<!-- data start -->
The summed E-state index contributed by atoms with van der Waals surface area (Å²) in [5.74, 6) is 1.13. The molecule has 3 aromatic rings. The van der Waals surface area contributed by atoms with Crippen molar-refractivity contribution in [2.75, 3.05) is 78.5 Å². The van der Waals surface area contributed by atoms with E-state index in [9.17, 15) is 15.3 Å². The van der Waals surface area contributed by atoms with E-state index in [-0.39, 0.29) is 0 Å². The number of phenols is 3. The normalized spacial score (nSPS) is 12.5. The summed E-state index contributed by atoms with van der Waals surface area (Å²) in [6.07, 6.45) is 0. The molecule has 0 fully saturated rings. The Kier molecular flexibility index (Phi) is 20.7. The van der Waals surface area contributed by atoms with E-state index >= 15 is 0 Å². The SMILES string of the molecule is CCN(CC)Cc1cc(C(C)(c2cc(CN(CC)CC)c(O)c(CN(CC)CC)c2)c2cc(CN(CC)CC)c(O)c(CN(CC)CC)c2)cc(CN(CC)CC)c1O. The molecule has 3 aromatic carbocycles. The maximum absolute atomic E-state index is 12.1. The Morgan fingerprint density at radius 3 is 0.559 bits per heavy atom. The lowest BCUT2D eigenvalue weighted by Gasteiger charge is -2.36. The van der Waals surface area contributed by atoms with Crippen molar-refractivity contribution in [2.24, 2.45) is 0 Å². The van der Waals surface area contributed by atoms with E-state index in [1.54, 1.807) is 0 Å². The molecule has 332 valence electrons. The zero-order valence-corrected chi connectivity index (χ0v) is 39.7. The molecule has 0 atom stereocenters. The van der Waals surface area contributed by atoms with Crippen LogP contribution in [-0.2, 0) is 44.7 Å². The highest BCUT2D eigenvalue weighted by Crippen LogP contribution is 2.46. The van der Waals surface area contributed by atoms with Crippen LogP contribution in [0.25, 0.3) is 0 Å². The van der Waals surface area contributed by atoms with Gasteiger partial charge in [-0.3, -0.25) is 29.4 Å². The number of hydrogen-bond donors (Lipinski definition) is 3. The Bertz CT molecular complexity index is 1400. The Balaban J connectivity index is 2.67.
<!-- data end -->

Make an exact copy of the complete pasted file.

The summed E-state index contributed by atoms with van der Waals surface area (Å²) in [5.74, 6) is 1.13. The molecule has 3 aromatic rings. The van der Waals surface area contributed by atoms with Crippen molar-refractivity contribution in [2.75, 3.05) is 78.5 Å². The van der Waals surface area contributed by atoms with E-state index in [9.17, 15) is 15.3 Å². The van der Waals surface area contributed by atoms with E-state index in [-0.39, 0.29) is 0 Å². The number of phenols is 3. The normalized spacial score (nSPS) is 12.5. The summed E-state index contributed by atoms with van der Waals surface area (Å²) in [6.07, 6.45) is 0. The molecule has 0 fully saturated rings. The Kier molecular flexibility index (Phi) is 20.7. The van der Waals surface area contributed by atoms with E-state index >= 15 is 0 Å². The SMILES string of the molecule is CCN(CC)Cc1cc(C(C)(c2cc(CN(CC)CC)c(O)c(CN(CC)CC)c2)c2cc(CN(CC)CC)c(O)c(CN(CC)CC)c2)cc(CN(CC)CC)c1O. The molecule has 3 aromatic carbocycles. The maximum absolute atomic E-state index is 12.1. The Morgan fingerprint density at radius 3 is 0.559 bits per heavy atom. The lowest BCUT2D eigenvalue weighted by Gasteiger charge is -2.36. The van der Waals surface area contributed by atoms with Crippen molar-refractivity contribution in [2.24, 2.45) is 0 Å². The van der Waals surface area contributed by atoms with E-state index in [1.54, 1.807) is 0 Å². The molecule has 332 valence electrons. The zero-order valence-corrected chi connectivity index (χ0v) is 39.7. The molecule has 0 atom stereocenters. The van der Waals surface area contributed by atoms with Crippen LogP contribution in [-0.2, 0) is 44.7 Å². The highest BCUT2D eigenvalue weighted by Crippen LogP contribution is 2.46. The van der Waals surface area contributed by atoms with Crippen LogP contribution in [0.25, 0.3) is 0 Å². The van der Waals surface area contributed by atoms with Gasteiger partial charge in [-0.3, -0.25) is 29.4 Å². The number of hydrogen-bond donors (Lipinski definition) is 3. The Bertz CT molecular complexity index is 1400. The Balaban J connectivity index is 2.67.